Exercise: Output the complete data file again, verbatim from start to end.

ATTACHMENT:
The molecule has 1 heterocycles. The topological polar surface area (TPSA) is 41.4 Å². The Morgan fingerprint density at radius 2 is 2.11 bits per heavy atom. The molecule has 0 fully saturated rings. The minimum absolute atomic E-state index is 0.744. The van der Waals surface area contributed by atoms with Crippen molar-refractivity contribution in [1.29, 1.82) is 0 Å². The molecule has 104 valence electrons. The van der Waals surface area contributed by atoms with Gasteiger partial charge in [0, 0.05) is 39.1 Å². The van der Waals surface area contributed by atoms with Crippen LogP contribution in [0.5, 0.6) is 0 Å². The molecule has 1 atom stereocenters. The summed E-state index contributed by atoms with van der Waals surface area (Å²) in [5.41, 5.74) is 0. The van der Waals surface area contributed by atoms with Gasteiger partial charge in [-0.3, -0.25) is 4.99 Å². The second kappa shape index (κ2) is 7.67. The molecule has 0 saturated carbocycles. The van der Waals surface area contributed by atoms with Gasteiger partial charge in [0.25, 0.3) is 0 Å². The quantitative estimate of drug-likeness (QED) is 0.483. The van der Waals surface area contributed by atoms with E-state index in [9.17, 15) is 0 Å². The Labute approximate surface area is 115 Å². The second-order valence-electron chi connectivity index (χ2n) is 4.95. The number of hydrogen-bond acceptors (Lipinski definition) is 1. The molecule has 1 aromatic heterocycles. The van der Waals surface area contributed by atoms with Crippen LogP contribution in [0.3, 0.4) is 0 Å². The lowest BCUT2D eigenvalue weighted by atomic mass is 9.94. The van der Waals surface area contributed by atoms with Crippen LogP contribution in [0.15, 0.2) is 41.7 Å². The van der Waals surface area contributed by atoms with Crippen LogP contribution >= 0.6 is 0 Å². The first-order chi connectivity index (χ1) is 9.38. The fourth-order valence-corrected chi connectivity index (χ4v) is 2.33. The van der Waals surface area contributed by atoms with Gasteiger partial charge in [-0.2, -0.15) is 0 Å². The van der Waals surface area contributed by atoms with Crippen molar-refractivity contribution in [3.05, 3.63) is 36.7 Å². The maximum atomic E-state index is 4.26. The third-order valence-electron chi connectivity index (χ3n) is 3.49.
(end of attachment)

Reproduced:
The molecule has 1 heterocycles. The topological polar surface area (TPSA) is 41.4 Å². The Morgan fingerprint density at radius 2 is 2.11 bits per heavy atom. The molecule has 0 fully saturated rings. The minimum absolute atomic E-state index is 0.744. The van der Waals surface area contributed by atoms with Crippen molar-refractivity contribution in [1.29, 1.82) is 0 Å². The molecule has 104 valence electrons. The van der Waals surface area contributed by atoms with Gasteiger partial charge in [0, 0.05) is 39.1 Å². The van der Waals surface area contributed by atoms with Crippen LogP contribution in [0.5, 0.6) is 0 Å². The molecule has 1 atom stereocenters. The summed E-state index contributed by atoms with van der Waals surface area (Å²) in [5.41, 5.74) is 0. The van der Waals surface area contributed by atoms with Gasteiger partial charge in [-0.3, -0.25) is 4.99 Å². The second kappa shape index (κ2) is 7.67. The molecule has 0 saturated carbocycles. The van der Waals surface area contributed by atoms with Gasteiger partial charge in [0.25, 0.3) is 0 Å². The quantitative estimate of drug-likeness (QED) is 0.483. The van der Waals surface area contributed by atoms with E-state index in [9.17, 15) is 0 Å². The Labute approximate surface area is 115 Å². The second-order valence-electron chi connectivity index (χ2n) is 4.95. The number of hydrogen-bond acceptors (Lipinski definition) is 1. The molecule has 1 aromatic heterocycles. The van der Waals surface area contributed by atoms with Crippen LogP contribution in [0.3, 0.4) is 0 Å². The lowest BCUT2D eigenvalue weighted by atomic mass is 9.94. The van der Waals surface area contributed by atoms with Crippen LogP contribution in [0.15, 0.2) is 41.7 Å². The van der Waals surface area contributed by atoms with Crippen LogP contribution >= 0.6 is 0 Å². The first-order chi connectivity index (χ1) is 9.38. The fourth-order valence-corrected chi connectivity index (χ4v) is 2.33. The van der Waals surface area contributed by atoms with Gasteiger partial charge in [-0.2, -0.15) is 0 Å². The van der Waals surface area contributed by atoms with Crippen molar-refractivity contribution in [3.05, 3.63) is 36.7 Å². The maximum atomic E-state index is 4.26. The third-order valence-electron chi connectivity index (χ3n) is 3.49.